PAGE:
Finding a psych I felt confident in was a challenge. Ask around, google a lot, try seeing who is on the boards for your state support orgs, who's speaking at their sessions, etc. to see if a name keeps popping up.

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My ds 10 is dyslexic, dysgraphic, gifted, ADHD, and mildly on these spectrum. How he struggles with these gifts and challenges changes day to day. He struggles immensely with writing, spelling and still a little bit with reading. He talks constantly but struggles with starting his thoughts in a similar way to your dd. He has extreme trouble focusing and bounces around, or wanders around constantly. He is very rigid, adverse to changes, and has some sensory issues. He has an incredible memory and amazes me with his ability to understand very complex situations. He is very impulsive, loud, and can be see an bossy. He is also very sweet and loving.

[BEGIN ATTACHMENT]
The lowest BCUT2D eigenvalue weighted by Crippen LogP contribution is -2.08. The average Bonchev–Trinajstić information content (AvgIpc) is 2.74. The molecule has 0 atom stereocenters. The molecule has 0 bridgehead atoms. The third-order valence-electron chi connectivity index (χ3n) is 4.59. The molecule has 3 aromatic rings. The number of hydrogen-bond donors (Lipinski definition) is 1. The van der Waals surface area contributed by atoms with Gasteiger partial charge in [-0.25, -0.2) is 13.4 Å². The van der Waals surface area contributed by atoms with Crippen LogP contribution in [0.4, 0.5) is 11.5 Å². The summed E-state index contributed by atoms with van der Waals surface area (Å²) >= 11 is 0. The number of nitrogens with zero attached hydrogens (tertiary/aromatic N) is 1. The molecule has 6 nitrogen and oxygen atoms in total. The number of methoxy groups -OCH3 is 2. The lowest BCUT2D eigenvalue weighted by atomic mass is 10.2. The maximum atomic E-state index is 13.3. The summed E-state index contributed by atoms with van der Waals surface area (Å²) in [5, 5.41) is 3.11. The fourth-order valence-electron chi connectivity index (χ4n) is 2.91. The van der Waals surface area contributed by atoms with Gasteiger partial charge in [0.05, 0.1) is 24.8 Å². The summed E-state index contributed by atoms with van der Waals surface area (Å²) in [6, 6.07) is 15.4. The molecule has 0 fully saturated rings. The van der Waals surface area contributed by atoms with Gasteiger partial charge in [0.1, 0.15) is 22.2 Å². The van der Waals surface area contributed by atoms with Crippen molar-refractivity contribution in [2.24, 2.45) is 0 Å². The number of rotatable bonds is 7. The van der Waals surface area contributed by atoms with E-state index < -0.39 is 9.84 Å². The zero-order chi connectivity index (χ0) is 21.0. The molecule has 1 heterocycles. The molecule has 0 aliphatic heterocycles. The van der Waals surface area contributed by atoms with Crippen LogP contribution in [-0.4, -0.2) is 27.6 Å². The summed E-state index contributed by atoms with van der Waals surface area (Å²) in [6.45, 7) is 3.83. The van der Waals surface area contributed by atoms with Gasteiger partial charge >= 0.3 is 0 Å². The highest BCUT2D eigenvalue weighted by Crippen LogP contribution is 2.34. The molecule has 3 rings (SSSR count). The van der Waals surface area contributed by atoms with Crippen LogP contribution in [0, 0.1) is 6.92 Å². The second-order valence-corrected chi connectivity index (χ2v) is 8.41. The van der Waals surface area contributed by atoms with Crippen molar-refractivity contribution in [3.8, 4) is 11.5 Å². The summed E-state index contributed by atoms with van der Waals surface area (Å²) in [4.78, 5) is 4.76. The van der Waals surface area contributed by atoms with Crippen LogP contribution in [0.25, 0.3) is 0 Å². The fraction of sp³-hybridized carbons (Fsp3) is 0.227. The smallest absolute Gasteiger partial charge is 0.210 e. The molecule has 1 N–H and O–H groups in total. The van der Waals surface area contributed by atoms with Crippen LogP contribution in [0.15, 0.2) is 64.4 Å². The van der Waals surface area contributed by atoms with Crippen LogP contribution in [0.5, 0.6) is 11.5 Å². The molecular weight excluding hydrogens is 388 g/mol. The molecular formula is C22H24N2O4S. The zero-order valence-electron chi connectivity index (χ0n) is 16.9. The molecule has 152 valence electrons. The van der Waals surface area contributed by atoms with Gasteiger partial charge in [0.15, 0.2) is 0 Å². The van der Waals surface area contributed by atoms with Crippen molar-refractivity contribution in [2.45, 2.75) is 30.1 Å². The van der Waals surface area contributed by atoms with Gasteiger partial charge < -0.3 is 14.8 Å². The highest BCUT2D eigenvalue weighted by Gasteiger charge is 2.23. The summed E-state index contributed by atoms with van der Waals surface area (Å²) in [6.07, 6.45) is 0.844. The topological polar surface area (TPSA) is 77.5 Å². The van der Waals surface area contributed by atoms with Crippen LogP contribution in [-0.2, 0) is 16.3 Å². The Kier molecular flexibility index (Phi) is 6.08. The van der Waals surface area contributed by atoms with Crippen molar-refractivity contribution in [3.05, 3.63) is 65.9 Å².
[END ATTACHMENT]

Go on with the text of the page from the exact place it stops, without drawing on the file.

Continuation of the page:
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Two of my sons have situations where they show escape behaviors or resistance to tasks.  

 

One is diagnosed autism.  One is not and I don't think he is on the spectrum.  He has had a screening through school for ADHD and does not have it (based on the screening).  He is suspected to have slow processing speeds and processing issues. 

 

I think you might need to get a diagnosis to figure out what to look at.  

 

For my older son, when he is resistant, he is really struggling and he is afraid of failure, he also has experienced failure and so he has an instinct of "I associate this with feeling bad."  It is hard to overcome but he needs to.